Fourthly, Guigal’s vinfication is singular in the world of wine, and allows their great raw materials to flourish in the bottle. Their vinification approach actually harkens back to tradition in the Rhone Valley, with long aging, which integrates tannins and flavors and creates wines of great complexity and refinement. Because of their superior fruit, the Guigals do not make “simple” wines – these wines demand time to come together. All wines undergo natural yeast fermentations, and intervention is at a bare minimum, with no fining or filtration. The top Guigal wines undergo famously long maturation period in barrel, up to three and a half years, but even parcels of old-vine Syrah for their Côtes du Rhône are aged in foudres for six months, completely atypical for the Côtes du Rhône category. The Guigals are so exacting about the ageing process that, finding inconsistent barrels from even the best tonnelleries, they make every barrel that is used in their winery, with five barrels produced by hand every day by their single cooper at the Chateau d’Ampuis; they are the only winery in the Rhone Valley with their own cooperage, and one of the only in France. These barrels are destined for their Northern Rhone wines, while they use foudres built to exacting specifications for their Southern Rhone wines. The reality is that it is enormously expensive to hold onto 3 or 4 vintages of Chateauneuf-du-Pape or Côte-Rôtie, or even to hold onto Côtes du Rhône that is two or three vintages behind what other producers are releasing, but it is done for the quality of the wine, and so that consumers can enjoy the wines for drinking upon release.
The more you learn about the Guigal family, the more astounding becomes their story. Their wines are the benchmarks for every Rhone appellation, and over the last thirty years they have become arguably the most lauded producer in the world. Year after year the Guigal family produces wines of exceptional quality that in all classes offer exceptional value.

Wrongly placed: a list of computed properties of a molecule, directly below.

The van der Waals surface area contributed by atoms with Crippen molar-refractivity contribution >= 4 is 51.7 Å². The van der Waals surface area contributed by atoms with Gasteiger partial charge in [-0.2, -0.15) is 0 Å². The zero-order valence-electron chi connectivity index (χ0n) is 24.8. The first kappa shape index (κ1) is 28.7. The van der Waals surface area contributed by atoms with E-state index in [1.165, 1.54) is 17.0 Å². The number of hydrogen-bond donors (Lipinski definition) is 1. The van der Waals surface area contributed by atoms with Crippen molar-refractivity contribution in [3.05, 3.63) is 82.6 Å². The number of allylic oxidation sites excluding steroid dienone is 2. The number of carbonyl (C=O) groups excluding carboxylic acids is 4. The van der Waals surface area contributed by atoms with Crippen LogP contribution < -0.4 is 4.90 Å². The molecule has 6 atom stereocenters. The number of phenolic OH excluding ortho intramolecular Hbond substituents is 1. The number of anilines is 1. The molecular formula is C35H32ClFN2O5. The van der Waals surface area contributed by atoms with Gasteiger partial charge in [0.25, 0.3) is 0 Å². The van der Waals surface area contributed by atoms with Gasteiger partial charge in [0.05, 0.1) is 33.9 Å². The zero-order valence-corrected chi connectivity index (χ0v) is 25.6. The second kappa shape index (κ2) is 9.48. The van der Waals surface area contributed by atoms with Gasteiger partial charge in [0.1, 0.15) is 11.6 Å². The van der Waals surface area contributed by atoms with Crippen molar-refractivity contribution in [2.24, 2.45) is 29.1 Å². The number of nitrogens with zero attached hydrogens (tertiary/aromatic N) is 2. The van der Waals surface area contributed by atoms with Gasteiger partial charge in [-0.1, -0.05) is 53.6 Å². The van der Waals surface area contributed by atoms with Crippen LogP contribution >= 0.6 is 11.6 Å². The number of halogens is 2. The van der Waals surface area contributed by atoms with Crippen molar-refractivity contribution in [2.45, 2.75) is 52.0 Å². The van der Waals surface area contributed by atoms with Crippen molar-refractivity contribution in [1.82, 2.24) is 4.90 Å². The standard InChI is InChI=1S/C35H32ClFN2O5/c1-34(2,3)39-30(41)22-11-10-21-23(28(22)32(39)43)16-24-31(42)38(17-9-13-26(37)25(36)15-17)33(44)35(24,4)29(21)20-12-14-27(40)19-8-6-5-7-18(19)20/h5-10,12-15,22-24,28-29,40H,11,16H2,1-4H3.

Guigal’s Côtes du Rhône Blanc both sets and steps outside the standard for the appellation and showcases one of the great secrets of the Guigal family: their specialization in the great white Rhône varieties. While only 8% of the Rhône's production is white, a full 25% of Guigal’s production is white and they are today the single largest producer of whites in the Rhône Valley.
The Guigal family has made serious rosé wines since the 1940s, and their Côtes du Rhône Rosé, like all their Côtes du Rhône wines, is humble in name only. The wine bursts with irresistible fresh red fruits and yet is also long and satisfying. Because of its quality and body, it's a rosé that you can bring to the table, and do so all year long. It is a rosé that offers both refreshment and pleasure.
Given that this particular wine can be the introduction to the entire Rhône Valley for a drinker, as well as the position they occupy in the Rhône, it is not enough for the Guigals to make a good Côtes du Rhône. They are relentlessly driven to produce a distinctive and outstanding wine that drives interest in exploring the entirety of the Rhône.
Crozes-Hermitage can be considered the gateway to the red and white wines of the Northern Rhône Valley. The reds, which are the majority of production, have wonderful warm flavors of red and black fruit, and typical Syrah pepper, spice and savory notes.
Crozes-Hermitage can be considered the gateway to the red and white wines of the Northern Rhône Valley. Whites make up a small percentage of production in the Rhône, under 2%, but white wines are a little bit of a secret specialty at Guigal and today comprise 25% of their production. And for good reason, as the whites of the Northern Rhône are true discovery wines, immensely appealing and complex. They specifically display an expresiveness and brightness while also capturing the warmth of the area. Explosive and exotic floral and fruit aromas and flavors meld with intense mineral notes, and the silky, powerful concentration of flavors has an appealing roundness that finishes remarkably fresh.
Guigal’s Gigondas is an incredible introduction to serious Southern Rhône reds, and a show-stopper at the price. In the hands of Guigal, the rich ripe fruit and savory character of the wine bursts with sheer pleasure, yet the wine displays terrific refinement, complexity, length and ability to age.
Guigal produces an intensely concentrated, inviting and complex Châteauneuf-du Pape that is almost unique to the region today. Their passion for Châteauneuf, the leading appellation of the Southern Rhône, runs as deeply as that for their home sites in the Northern Rhône.